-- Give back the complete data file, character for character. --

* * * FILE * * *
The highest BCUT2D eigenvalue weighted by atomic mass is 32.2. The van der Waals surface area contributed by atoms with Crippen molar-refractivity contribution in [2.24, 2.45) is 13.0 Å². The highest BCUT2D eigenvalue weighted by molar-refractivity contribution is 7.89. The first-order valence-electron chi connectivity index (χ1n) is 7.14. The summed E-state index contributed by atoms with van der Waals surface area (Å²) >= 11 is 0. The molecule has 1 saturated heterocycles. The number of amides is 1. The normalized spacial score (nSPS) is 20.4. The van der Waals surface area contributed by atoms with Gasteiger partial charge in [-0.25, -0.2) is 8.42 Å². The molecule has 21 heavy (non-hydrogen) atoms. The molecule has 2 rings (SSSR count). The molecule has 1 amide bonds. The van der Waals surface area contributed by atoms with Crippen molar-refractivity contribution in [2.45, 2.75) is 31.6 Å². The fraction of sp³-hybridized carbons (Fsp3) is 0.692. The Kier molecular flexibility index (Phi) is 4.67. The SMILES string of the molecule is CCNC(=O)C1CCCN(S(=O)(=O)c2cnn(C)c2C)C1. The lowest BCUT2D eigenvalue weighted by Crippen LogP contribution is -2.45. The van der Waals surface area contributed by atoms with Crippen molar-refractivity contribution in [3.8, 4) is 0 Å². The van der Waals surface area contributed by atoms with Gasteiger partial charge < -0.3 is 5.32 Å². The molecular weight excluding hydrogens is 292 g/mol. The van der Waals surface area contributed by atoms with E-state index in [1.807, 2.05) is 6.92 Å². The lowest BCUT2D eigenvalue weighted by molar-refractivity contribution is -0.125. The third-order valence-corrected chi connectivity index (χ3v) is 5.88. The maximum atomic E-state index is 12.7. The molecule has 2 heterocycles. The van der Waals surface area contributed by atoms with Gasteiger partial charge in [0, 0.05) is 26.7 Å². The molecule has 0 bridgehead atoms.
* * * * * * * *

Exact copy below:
The highest BCUT2D eigenvalue weighted by atomic mass is 32.2. The van der Waals surface area contributed by atoms with Crippen molar-refractivity contribution in [2.24, 2.45) is 13.0 Å². The highest BCUT2D eigenvalue weighted by molar-refractivity contribution is 7.89. The first-order valence-electron chi connectivity index (χ1n) is 7.14. The summed E-state index contributed by atoms with van der Waals surface area (Å²) >= 11 is 0. The molecule has 1 saturated heterocycles. The number of amides is 1. The normalized spacial score (nSPS) is 20.4. The van der Waals surface area contributed by atoms with Gasteiger partial charge in [-0.25, -0.2) is 8.42 Å². The molecule has 21 heavy (non-hydrogen) atoms. The molecule has 2 rings (SSSR count). The molecule has 1 amide bonds. The van der Waals surface area contributed by atoms with Crippen molar-refractivity contribution in [2.45, 2.75) is 31.6 Å². The fraction of sp³-hybridized carbons (Fsp3) is 0.692. The Kier molecular flexibility index (Phi) is 4.67. The SMILES string of the molecule is CCNC(=O)C1CCCN(S(=O)(=O)c2cnn(C)c2C)C1. The lowest BCUT2D eigenvalue weighted by Crippen LogP contribution is -2.45. The van der Waals surface area contributed by atoms with Crippen molar-refractivity contribution in [3.8, 4) is 0 Å². The van der Waals surface area contributed by atoms with Gasteiger partial charge < -0.3 is 5.32 Å². The molecular weight excluding hydrogens is 292 g/mol. The van der Waals surface area contributed by atoms with E-state index in [1.807, 2.05) is 6.92 Å². The lowest BCUT2D eigenvalue weighted by molar-refractivity contribution is -0.125. The third-order valence-corrected chi connectivity index (χ3v) is 5.88. The maximum atomic E-state index is 12.7. The molecule has 2 heterocycles. The van der Waals surface area contributed by atoms with Gasteiger partial charge in [0, 0.05) is 26.7 Å². The molecule has 0 bridgehead atoms.